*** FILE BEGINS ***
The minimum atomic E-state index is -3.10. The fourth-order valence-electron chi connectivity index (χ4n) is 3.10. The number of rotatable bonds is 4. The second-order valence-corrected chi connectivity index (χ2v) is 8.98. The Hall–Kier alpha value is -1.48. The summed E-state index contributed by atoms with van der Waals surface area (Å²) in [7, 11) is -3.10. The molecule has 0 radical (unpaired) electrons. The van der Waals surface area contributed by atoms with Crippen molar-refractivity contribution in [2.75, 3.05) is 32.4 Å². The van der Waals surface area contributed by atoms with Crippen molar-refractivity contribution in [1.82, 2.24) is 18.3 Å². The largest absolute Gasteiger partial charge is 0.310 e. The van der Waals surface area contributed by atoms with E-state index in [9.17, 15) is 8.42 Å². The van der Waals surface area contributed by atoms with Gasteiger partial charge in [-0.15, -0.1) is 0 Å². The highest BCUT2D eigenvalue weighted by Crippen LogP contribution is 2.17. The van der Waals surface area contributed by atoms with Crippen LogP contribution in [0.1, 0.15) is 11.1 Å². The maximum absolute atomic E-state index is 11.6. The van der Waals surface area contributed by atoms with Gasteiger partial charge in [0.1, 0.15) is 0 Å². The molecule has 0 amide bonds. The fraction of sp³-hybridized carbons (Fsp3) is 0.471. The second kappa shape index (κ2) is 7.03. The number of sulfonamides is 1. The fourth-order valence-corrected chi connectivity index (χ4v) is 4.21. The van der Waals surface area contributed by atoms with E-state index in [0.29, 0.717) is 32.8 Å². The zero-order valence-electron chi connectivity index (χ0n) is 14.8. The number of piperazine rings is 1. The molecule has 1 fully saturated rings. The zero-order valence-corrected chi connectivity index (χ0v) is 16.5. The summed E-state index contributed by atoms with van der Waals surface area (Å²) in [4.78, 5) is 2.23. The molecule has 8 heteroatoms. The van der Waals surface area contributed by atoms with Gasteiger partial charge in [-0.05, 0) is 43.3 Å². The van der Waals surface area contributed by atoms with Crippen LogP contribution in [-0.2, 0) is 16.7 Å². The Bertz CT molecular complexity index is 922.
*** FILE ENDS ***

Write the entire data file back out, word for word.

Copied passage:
The minimum atomic E-state index is -3.10. The fourth-order valence-electron chi connectivity index (χ4n) is 3.10. The number of rotatable bonds is 4. The second-order valence-corrected chi connectivity index (χ2v) is 8.98. The Hall–Kier alpha value is -1.48. The summed E-state index contributed by atoms with van der Waals surface area (Å²) in [7, 11) is -3.10. The molecule has 0 radical (unpaired) electrons. The van der Waals surface area contributed by atoms with Crippen molar-refractivity contribution in [2.75, 3.05) is 32.4 Å². The van der Waals surface area contributed by atoms with Crippen molar-refractivity contribution in [1.82, 2.24) is 18.3 Å². The largest absolute Gasteiger partial charge is 0.310 e. The van der Waals surface area contributed by atoms with E-state index in [9.17, 15) is 8.42 Å². The van der Waals surface area contributed by atoms with Gasteiger partial charge in [-0.15, -0.1) is 0 Å². The highest BCUT2D eigenvalue weighted by Crippen LogP contribution is 2.17. The van der Waals surface area contributed by atoms with Crippen LogP contribution in [0.1, 0.15) is 11.1 Å². The maximum absolute atomic E-state index is 11.6. The van der Waals surface area contributed by atoms with Gasteiger partial charge in [0.1, 0.15) is 0 Å². The molecule has 0 amide bonds. The fraction of sp³-hybridized carbons (Fsp3) is 0.471. The second kappa shape index (κ2) is 7.03. The number of sulfonamides is 1. The fourth-order valence-corrected chi connectivity index (χ4v) is 4.21. The van der Waals surface area contributed by atoms with E-state index in [0.29, 0.717) is 32.8 Å². The zero-order valence-electron chi connectivity index (χ0n) is 14.8. The number of piperazine rings is 1. The molecule has 1 fully saturated rings. The zero-order valence-corrected chi connectivity index (χ0v) is 16.5. The summed E-state index contributed by atoms with van der Waals surface area (Å²) in [4.78, 5) is 2.23. The molecule has 8 heteroatoms. The van der Waals surface area contributed by atoms with Gasteiger partial charge in [-0.05, 0) is 43.3 Å². The van der Waals surface area contributed by atoms with Crippen LogP contribution in [-0.2, 0) is 16.7 Å². The Bertz CT molecular complexity index is 922.